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PowerPedia:Lithium Ion Batteries
Lithium Ion Batteries are one of the more promising battery technologies. Ovonics is the leading producer of Lithium Ion Batteries. Their batteries offer electric cars a 180 mile per charge range. However, Ovonics focuses on the hybrid battery market at the moment.
Ovonics was purchased by Chevron-Texaco in 2001, reportedly so Chevron-Texaco could expand their business into the emerging hybrid market. But, some in the alternative energy field see an ulterior motive, so Chevron-Texaco can suppress the development of Lithium Ion Batteries. They may have a point, as Ovonics has shown little interest in selling Lithium Ion Batteries to electric vehicle enthusiasts since purchasing the company.
Recently, Toshiba announced a breakthrough in Lithium Ion Battery technology (see story below) that promises much faster recharge times (1 minute for 80% recharge) and denser power densisities. If this announcement lives up to their claims, a 200+ miles per charge car battery is likely, and it also opens up the possibility of convient recharge stations, as the battery recharges within minutes. A breakthrough that would allow serious consideration towards building an electric car infrastructure.
A derivative of the Lithium Ion Battery is the Lithium Sulphur Battery, which could potentially deliver a 300+ miles per charge car batteries for electric vehicles. Lithium Sulphur Battery technology is being developed by many companies, including Sion Power. <See Lithium Sulphur Directory Below>
Altairnano Tests Confirm Extended Battery Life
Altairnano battery cells complete 15,000 charge/recharge cycles with minimal loss of charge capacity
RENO, NV -- October 26, 2006 -- Altair Nanotechnologies Inc.,a leading provider of advanced nanomaterials for use in energy, automotive, life sciences and industrial applications, announced today that, in ongoing testing, it has completed 15,000 deep charge/discharge cycles of its innovative NanoSafe battery cells. Even after 15,000 cycles the cells still retained over 85% of their original charge capacity. This represents a significant improvement over conventional, commercially available rechargeable battery technologies such as lithium ion, nickel metal hydride and nickel cadmium. These other commercially available rechargeable batteries typically retain that level of charge capacity only through approximately 1,000 deep charge/discharge cycles.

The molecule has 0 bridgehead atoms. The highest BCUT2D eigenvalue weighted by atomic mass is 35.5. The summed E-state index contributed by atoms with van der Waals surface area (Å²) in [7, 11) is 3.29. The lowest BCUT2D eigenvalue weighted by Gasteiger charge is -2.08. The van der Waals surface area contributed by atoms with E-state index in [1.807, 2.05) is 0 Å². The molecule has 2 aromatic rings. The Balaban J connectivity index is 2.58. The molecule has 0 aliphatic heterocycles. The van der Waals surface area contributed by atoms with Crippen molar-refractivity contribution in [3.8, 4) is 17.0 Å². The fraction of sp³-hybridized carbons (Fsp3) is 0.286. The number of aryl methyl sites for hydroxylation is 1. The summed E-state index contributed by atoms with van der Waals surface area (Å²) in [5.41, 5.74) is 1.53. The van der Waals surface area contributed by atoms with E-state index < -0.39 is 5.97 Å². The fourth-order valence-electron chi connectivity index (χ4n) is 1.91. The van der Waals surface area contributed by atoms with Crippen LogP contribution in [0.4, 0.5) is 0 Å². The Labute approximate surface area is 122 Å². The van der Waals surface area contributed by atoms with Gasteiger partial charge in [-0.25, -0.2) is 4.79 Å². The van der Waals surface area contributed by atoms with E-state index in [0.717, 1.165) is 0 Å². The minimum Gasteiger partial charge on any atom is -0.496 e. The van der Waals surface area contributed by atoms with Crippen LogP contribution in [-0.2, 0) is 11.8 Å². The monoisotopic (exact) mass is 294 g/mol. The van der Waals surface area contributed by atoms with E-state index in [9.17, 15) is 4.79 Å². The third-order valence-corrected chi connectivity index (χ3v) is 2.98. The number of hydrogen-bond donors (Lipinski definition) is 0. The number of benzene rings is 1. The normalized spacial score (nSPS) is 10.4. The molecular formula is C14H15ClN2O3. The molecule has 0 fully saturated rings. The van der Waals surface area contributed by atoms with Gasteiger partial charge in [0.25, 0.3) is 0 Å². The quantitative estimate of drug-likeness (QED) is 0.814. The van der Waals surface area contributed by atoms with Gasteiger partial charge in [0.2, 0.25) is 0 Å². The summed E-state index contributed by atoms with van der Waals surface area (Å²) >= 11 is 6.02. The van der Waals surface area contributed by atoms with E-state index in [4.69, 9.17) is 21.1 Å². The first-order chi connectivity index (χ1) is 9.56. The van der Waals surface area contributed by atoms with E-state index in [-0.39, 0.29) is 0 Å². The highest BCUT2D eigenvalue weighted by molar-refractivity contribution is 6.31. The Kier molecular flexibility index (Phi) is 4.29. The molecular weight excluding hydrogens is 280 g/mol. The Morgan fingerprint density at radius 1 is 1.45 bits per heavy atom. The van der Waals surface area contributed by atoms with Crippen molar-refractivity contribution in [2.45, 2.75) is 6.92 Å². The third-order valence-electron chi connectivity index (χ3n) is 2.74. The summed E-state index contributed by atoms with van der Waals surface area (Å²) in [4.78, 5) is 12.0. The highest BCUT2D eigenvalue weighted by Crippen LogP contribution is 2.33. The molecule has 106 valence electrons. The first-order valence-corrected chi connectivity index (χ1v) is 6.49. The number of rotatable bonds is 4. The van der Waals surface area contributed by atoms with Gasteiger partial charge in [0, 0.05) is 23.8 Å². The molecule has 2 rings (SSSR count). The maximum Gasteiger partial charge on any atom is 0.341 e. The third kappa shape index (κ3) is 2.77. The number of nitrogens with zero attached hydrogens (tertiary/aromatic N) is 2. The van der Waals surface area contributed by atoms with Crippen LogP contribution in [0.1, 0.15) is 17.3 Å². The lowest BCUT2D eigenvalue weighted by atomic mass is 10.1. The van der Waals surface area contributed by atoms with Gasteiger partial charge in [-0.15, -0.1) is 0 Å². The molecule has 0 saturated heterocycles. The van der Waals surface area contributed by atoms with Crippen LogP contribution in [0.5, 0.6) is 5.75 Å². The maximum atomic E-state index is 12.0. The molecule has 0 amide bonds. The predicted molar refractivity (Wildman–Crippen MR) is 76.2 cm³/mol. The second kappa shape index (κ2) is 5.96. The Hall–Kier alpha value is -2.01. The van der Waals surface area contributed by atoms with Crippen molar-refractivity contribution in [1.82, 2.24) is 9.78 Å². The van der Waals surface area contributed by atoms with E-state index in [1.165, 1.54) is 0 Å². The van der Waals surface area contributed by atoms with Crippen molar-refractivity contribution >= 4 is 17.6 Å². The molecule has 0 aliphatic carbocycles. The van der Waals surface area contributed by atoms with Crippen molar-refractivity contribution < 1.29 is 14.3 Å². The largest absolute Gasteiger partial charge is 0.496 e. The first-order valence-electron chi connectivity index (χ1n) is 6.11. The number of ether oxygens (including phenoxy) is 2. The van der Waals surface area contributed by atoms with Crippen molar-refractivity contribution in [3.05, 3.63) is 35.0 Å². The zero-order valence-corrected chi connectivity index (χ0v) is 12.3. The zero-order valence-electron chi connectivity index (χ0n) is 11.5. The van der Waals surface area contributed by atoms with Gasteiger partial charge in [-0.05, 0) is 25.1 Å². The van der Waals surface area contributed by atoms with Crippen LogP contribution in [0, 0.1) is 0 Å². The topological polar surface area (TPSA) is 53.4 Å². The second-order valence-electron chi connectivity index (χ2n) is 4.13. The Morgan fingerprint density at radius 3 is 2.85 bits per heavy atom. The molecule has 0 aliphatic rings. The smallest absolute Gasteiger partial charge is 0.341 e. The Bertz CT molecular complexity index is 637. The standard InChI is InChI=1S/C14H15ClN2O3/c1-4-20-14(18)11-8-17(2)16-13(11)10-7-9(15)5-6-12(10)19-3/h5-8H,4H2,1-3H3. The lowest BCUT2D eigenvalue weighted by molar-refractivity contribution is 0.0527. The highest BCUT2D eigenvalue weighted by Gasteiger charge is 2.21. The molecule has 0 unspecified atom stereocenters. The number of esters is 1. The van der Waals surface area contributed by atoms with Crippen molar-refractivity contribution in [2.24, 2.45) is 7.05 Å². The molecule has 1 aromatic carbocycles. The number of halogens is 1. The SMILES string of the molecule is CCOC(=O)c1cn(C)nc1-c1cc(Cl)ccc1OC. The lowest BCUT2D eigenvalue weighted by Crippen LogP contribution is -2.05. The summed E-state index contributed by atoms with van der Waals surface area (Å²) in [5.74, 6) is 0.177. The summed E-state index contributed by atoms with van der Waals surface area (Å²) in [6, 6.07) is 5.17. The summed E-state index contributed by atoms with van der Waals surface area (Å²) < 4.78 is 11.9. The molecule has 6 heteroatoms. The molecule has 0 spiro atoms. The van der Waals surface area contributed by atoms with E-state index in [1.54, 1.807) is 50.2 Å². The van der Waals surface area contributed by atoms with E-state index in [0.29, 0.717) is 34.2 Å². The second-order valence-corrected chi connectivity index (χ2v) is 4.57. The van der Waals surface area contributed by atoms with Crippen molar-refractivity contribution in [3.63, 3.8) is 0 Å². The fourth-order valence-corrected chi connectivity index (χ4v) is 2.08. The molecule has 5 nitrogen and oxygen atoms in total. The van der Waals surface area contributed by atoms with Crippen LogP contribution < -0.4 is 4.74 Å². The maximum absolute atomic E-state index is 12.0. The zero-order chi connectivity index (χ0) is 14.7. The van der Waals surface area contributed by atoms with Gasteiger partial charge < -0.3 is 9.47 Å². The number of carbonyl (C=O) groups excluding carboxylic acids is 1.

The battery cells were tested in Altairnano's labs at 10C (6 minute) charge and discharge rates. They were deep charged and discharged meaning they were taken to 100% charge and 0% charge respectively during the 6-minute cycles. Although tests involved full charges and discharges, partial charging and discharging of the battery does not appear to impact the life or the holding charge capacity of the batteries i.e. they exhibit no memory loss.
In theory, a 15,000 charge cycle life would translate into a battery that would last greater than 40 years if it was charged daily, as would be the case in an electric vehicle or plug-in hybrid electric vehicle environment. However, in practice, other wear and tear factors would realistically limit the actual life of the batteries to probably 20 years.
"These results represent a remarkable achievement by our battery development group. We believe that the commercial implications of such an extended life battery are significant and would seem to provide us with an as yet unmatched competitive advantage in the electric vehicle and plug-in hybrid electric vehicle markets, and potentially other markets," said Altairnano President and CEO Alan J. Gotcher Ph.D.
Toshiba 1-Minute Recharge Lithium Ion Battery
New battery offers unsurpassed recharge performance and high energy density
TOKYO -- Toshiba Corporation today announced a breakthrough in lithium-ion batteries that makes long recharge times a thing of the past. The company's new battery can recharge 80% of a battery's energy capacity in only one minute, approximately 60 times faster than the typical lithium-ion batteries in wide use today, and combines this fast recharge time with performance-boosting improvements in energy density.